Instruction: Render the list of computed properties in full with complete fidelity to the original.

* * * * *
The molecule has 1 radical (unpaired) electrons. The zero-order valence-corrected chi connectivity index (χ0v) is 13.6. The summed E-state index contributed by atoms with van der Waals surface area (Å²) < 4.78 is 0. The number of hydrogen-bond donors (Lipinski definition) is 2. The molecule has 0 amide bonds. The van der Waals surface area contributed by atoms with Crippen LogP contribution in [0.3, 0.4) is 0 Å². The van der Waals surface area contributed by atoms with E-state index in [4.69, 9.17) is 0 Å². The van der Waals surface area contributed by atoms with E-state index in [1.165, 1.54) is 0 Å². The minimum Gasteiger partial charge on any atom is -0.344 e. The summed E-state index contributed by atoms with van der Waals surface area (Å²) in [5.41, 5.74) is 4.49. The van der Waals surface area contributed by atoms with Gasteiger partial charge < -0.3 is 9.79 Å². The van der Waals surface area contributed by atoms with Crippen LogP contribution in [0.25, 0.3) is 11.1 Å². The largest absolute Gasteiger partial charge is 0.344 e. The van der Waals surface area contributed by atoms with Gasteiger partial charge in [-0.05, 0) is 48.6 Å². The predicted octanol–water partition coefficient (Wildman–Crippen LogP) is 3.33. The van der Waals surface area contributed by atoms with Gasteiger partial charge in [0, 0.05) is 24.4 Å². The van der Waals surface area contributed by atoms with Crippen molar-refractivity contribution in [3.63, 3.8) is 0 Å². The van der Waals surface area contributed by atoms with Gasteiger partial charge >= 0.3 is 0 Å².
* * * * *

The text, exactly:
The molecule has 1 radical (unpaired) electrons. The zero-order valence-corrected chi connectivity index (χ0v) is 13.6. The summed E-state index contributed by atoms with van der Waals surface area (Å²) < 4.78 is 0. The number of hydrogen-bond donors (Lipinski definition) is 2. The molecule has 0 amide bonds. The van der Waals surface area contributed by atoms with Crippen LogP contribution in [0.3, 0.4) is 0 Å². The van der Waals surface area contributed by atoms with E-state index in [4.69, 9.17) is 0 Å². The van der Waals surface area contributed by atoms with E-state index in [1.165, 1.54) is 0 Å². The minimum Gasteiger partial charge on any atom is -0.344 e. The summed E-state index contributed by atoms with van der Waals surface area (Å²) in [5.41, 5.74) is 4.49. The van der Waals surface area contributed by atoms with Gasteiger partial charge < -0.3 is 9.79 Å². The van der Waals surface area contributed by atoms with Crippen LogP contribution in [0.25, 0.3) is 11.1 Å². The largest absolute Gasteiger partial charge is 0.344 e. The van der Waals surface area contributed by atoms with Gasteiger partial charge in [-0.05, 0) is 48.6 Å². The predicted octanol–water partition coefficient (Wildman–Crippen LogP) is 3.33. The van der Waals surface area contributed by atoms with Gasteiger partial charge in [0, 0.05) is 24.4 Å². The van der Waals surface area contributed by atoms with Crippen molar-refractivity contribution in [3.63, 3.8) is 0 Å². The van der Waals surface area contributed by atoms with Gasteiger partial charge >= 0.3 is 0 Å².